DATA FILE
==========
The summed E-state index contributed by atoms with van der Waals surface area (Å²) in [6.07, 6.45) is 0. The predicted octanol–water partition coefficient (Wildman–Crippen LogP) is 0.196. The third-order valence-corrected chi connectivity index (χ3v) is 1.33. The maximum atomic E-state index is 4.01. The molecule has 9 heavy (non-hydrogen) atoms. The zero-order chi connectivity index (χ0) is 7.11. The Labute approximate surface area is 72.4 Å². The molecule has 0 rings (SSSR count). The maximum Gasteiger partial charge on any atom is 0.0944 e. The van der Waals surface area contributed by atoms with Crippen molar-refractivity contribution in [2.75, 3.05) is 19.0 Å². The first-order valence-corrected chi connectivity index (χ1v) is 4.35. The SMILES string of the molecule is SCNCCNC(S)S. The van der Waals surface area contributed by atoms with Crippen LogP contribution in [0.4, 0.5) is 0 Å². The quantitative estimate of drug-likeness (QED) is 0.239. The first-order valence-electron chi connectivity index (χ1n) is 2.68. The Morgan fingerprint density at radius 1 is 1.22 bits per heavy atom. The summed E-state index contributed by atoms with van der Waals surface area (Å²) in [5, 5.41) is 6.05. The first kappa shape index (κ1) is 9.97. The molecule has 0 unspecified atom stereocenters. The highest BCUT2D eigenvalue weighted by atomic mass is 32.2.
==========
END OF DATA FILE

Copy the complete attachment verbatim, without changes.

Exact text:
The summed E-state index contributed by atoms with van der Waals surface area (Å²) in [6.07, 6.45) is 0. The predicted octanol–water partition coefficient (Wildman–Crippen LogP) is 0.196. The third-order valence-corrected chi connectivity index (χ3v) is 1.33. The maximum atomic E-state index is 4.01. The molecule has 9 heavy (non-hydrogen) atoms. The zero-order chi connectivity index (χ0) is 7.11. The Labute approximate surface area is 72.4 Å². The molecule has 0 rings (SSSR count). The maximum Gasteiger partial charge on any atom is 0.0944 e. The van der Waals surface area contributed by atoms with Crippen molar-refractivity contribution in [2.75, 3.05) is 19.0 Å². The first-order valence-corrected chi connectivity index (χ1v) is 4.35. The SMILES string of the molecule is SCNCCNC(S)S. The van der Waals surface area contributed by atoms with Crippen LogP contribution in [0.4, 0.5) is 0 Å². The quantitative estimate of drug-likeness (QED) is 0.239. The first-order valence-electron chi connectivity index (χ1n) is 2.68. The Morgan fingerprint density at radius 1 is 1.22 bits per heavy atom. The summed E-state index contributed by atoms with van der Waals surface area (Å²) in [5, 5.41) is 6.05. The first kappa shape index (κ1) is 9.97. The molecule has 0 unspecified atom stereocenters. The highest BCUT2D eigenvalue weighted by atomic mass is 32.2.